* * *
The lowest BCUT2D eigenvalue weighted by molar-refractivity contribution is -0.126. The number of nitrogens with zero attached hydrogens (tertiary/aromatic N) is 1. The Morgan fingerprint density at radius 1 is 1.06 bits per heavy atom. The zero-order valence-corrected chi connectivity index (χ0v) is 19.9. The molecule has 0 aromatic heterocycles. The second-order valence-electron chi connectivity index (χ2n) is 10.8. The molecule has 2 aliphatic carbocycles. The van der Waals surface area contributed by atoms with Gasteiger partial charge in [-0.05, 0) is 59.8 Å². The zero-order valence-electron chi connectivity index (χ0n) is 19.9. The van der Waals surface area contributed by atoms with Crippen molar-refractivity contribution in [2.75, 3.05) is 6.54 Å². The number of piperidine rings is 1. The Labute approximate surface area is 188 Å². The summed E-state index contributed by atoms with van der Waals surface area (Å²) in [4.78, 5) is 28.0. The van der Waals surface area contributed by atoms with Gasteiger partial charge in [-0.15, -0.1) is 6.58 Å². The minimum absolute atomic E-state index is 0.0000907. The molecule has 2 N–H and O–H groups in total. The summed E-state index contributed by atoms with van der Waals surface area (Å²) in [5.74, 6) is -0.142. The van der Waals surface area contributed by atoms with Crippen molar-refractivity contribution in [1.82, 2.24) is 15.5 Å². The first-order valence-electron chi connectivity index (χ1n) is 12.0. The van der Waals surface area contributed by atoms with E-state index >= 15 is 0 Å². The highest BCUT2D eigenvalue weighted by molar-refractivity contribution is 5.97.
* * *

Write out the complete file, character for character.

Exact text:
The lowest BCUT2D eigenvalue weighted by molar-refractivity contribution is -0.126. The number of nitrogens with zero attached hydrogens (tertiary/aromatic N) is 1. The Morgan fingerprint density at radius 1 is 1.06 bits per heavy atom. The zero-order valence-corrected chi connectivity index (χ0v) is 19.9. The molecule has 0 aromatic heterocycles. The second-order valence-electron chi connectivity index (χ2n) is 10.8. The molecule has 2 aliphatic carbocycles. The van der Waals surface area contributed by atoms with Gasteiger partial charge in [-0.05, 0) is 59.8 Å². The zero-order valence-electron chi connectivity index (χ0n) is 19.9. The van der Waals surface area contributed by atoms with Crippen molar-refractivity contribution in [2.75, 3.05) is 6.54 Å². The number of piperidine rings is 1. The Labute approximate surface area is 188 Å². The summed E-state index contributed by atoms with van der Waals surface area (Å²) in [4.78, 5) is 28.0. The van der Waals surface area contributed by atoms with Gasteiger partial charge in [-0.15, -0.1) is 6.58 Å². The minimum absolute atomic E-state index is 0.0000907. The molecule has 2 N–H and O–H groups in total. The summed E-state index contributed by atoms with van der Waals surface area (Å²) in [5.74, 6) is -0.142. The van der Waals surface area contributed by atoms with Crippen molar-refractivity contribution in [1.82, 2.24) is 15.5 Å². The first-order valence-electron chi connectivity index (χ1n) is 12.0. The van der Waals surface area contributed by atoms with E-state index >= 15 is 0 Å². The highest BCUT2D eigenvalue weighted by molar-refractivity contribution is 5.97.